…in which I deter Picts with my sleeping bag, observe a rare raptor and converse with a small amphibian.
The Mystery Sheepfold to Black Hill, 16 miles.
Hadrian’s Wall is resource-rich with loos at Cawfield and Walltown car parks and at Greenhead the lovely tearoom where the soup and toastie deal is not to be missed and their takeaway cakes are ideal camping grub. Allbran fruit loaf is exactly as my Mum made fifty years ago and you’ll rarely get more calories (or flavour) per gram of cake than from the legendary apricot and custard slice.
Black Hill is a morass and at first site dismayingly unsuitable for camping. Luckily the trig point is on a low spine of dry, rocky ground. Watch the bogs on the way and take care not to fall down any of the concertina’d mini-cliffs (only chest high but capable of breaking bones) on the northwest side. You can pitch a tiny tent to any orientation in damp but grassy patches among the rushes around and about the trig point but there’s no shelter from any direction.
The adjacent wall could provide shelter in a dry summer perhaps but in October the ground by it was unfeasibly marshy. Other than by this wall the whole of Black Hill would be completely exposed on a windy night, so check the forecast. There is a view but it’s not life-changing, you’re barely gaining an hour compared to bunking at Greenhead and it’s not so very far to Alston next day.
The southern section of Wark Forest is straightforward and well signed although often appallingly boggy among the trees.
Hadrian’s Wall is straightforward too of course but from the top of the quarry face at Walltown the best route southbound isn’t obvious. I went all the way to the bottom and turned right through the woods. This turned out to be a longer route well to the south meeting a small lane at about 670 669. Stone steps led back up into the wood and a path led back to The Way as it enters the main car park but it was a pointless diversion and in June you’d miss the orchids too. Two thirds down the slope at about 672 661 The Way actually goes off down to the right in a hairpin back on itself (this is what fooled me) before heading west again along the north side of the water.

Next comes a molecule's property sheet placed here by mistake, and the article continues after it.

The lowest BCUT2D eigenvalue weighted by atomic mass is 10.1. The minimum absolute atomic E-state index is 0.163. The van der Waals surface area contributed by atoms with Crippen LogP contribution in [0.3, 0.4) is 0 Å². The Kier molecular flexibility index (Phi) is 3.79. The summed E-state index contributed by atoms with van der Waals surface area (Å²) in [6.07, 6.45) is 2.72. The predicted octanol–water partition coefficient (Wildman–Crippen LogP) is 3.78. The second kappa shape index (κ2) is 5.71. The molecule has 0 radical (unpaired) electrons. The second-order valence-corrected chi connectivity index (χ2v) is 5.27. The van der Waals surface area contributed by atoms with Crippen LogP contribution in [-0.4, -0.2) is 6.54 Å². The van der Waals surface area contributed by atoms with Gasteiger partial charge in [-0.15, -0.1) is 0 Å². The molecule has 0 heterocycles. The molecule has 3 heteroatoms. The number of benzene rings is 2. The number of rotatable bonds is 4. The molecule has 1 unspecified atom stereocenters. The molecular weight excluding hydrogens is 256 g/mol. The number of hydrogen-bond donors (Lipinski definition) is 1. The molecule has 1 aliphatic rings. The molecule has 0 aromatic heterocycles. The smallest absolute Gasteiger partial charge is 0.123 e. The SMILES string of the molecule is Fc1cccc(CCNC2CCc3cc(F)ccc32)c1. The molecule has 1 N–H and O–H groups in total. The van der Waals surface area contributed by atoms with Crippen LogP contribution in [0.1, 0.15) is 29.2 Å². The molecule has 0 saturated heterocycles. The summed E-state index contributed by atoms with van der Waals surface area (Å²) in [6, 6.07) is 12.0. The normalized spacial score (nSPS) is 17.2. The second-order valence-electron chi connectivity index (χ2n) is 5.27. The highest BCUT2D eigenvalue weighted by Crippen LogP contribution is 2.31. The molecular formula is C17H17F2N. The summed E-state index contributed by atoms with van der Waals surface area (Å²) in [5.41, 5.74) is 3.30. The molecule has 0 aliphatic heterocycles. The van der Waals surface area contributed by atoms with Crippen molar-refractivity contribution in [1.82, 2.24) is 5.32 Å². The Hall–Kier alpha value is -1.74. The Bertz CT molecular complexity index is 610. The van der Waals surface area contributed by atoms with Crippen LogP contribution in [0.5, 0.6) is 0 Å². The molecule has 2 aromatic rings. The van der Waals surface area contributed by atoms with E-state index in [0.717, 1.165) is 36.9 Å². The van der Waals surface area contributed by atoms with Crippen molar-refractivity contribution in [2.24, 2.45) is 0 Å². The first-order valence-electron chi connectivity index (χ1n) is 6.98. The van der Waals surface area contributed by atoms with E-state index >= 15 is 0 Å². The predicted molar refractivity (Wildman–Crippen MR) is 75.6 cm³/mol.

From the Greenhead tearoom get up onto the railway bridge and turn right. Carry straight on up the old abandoned A69. At the top just push on through vegetation between the hedge and the stock pens to re-join The Way at the top of its wooden steps down onto the present A69. Cross with care. A few yards uphill on the south side of the road is a fingerpost leading you thankfully away from the nasty traffic. Then it’s the Gap Shields dogleg – don’t miss the left turn at about 641 643, in October 2016 the fingerpost here was missing but a short stone causeway through the swamp was useful as a waymarker, albeit useless as a causeway as it was surrounded by water. Damian Hall claims there are two old buildings in this field but I can only see one. Don’t panic, it’s the correct field, just squelch upwards.
If you reach the ladder stile on Black Hill in fog (in which case, well done navigationwise as the path is basically a featureless mire) and you want to camp but can’t see the trig point, just follow the wall to the right and the trig point is roughly 200 paces from the stile on about 225 degrees magnetic (October 2016). Mind the mini-cliffs. Unfortunately there’s a deep swamp immediately in your way which I could find no way across without diverting thirty yards or so. Take care not to become disoriented while picking your way through all this boggeration.